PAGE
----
“All this led,” she says, “to making the astronauts themselves, and as I became more involved in these creations, I realized I was doing my own traveling into outer space and this seemed very like I was traveling the space that David is likely to be in.”
Letting go of the idea of reaching her son, Coeleen took on the journey for herself, traveling into the Bardo, a region fraught with danger. “My studies in Hinduism taught me that the better I might do in the Bardo, the better I’d do taking a rebirth. Hence the need for navigational equipment, which led to the space ships to assist in the travel and, after thirty or so of these ceramic pieces, I was gladdened to discover that one had become an angel. That perhaps there are angels out there to help along this treacherous way. And the tall standing gloves are now like sentinels showing the way.”
“They are strange and distinct beauties, featuring antique industrial dials, pipes, sharing the artist's signature curly headed, bow-lipped cherubic Rubenesque painted faces,” says Maureen Davidson. “Some angels bend against the weight of sacksful of lights — this is a profound and luscious idea realized with rare technical command. How can the clay and the metal so closely fit?”
As for the imagination necessary to produce these pieces, she may owe something to her father, an inventor. “His shop was in our home,” she says, “and I remember well seeing the final aesthetic importance of a part before it would fit into its exact place of function.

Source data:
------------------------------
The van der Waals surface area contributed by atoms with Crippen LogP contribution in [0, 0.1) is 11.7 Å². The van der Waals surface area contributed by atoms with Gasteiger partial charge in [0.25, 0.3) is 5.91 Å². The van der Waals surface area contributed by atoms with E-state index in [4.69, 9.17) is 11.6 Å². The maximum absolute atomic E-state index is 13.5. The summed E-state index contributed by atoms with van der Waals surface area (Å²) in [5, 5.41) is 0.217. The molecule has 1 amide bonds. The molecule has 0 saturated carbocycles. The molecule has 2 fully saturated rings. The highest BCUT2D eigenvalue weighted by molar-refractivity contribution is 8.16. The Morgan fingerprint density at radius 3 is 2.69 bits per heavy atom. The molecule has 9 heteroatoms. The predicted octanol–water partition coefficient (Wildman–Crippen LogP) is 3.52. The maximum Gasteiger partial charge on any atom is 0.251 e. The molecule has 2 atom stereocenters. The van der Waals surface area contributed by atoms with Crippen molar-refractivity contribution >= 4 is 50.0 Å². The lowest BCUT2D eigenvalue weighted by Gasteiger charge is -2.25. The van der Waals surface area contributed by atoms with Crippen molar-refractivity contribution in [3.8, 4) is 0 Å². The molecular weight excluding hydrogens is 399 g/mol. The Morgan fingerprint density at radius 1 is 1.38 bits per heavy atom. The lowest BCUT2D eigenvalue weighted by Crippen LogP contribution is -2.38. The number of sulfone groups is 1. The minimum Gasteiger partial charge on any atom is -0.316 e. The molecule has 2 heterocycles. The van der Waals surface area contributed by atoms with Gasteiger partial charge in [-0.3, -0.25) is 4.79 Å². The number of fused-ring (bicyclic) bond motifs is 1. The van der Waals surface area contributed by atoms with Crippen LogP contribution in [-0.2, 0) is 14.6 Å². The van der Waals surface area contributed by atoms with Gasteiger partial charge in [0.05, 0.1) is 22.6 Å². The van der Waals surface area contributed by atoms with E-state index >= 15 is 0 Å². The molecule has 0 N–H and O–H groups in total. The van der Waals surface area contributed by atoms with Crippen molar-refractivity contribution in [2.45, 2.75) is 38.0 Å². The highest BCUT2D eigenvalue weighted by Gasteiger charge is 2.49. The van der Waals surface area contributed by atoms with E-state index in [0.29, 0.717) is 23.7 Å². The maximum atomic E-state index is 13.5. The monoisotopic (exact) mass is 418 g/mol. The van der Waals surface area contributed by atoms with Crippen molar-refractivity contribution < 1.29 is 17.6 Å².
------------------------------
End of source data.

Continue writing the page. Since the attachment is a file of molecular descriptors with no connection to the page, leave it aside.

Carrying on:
“And so, I have a feeling of appreciation of having ‘saved’ these fine objects from this nearly lost craftsmanship, by including them in my work with some regard.”
Coeleen was born and raised in Minneapolis and like her University of Minnesota teacher, the potter Warren MacKenzie, Coeleen’s work is “comfortable and tactile, each [piece] imbued with an aesthetic integrity that comes from practice and from the seemingly effortless coalescence of form, surface and color”. I’ve lifted these words from a Ceramics Monthly review, “Warren MacKenzie: Legacy of an American Potter”,
(August-September 2007) but word for word, what is said here, applies to Coeleen Kiebert’s art as well.
Though a mid-westerner by birth, Coeleen links herself to the California ceramic sculpture movement, in which personal expression is foremost and challenging the material essential. “This was the great break-away from producing and teaching functional ware,” she says.
In truth, she has sought to pursue her spiritual life through art and has done so for the past 30 years. And, like Warren MacKenzie, she is a powerful and influential teacher. “My students are fellow seekers,” she says, “and we travel together to Japan, China, New York, Santa Fe, Holland, and Alaska. The teaching involves philosophy as much as technical training.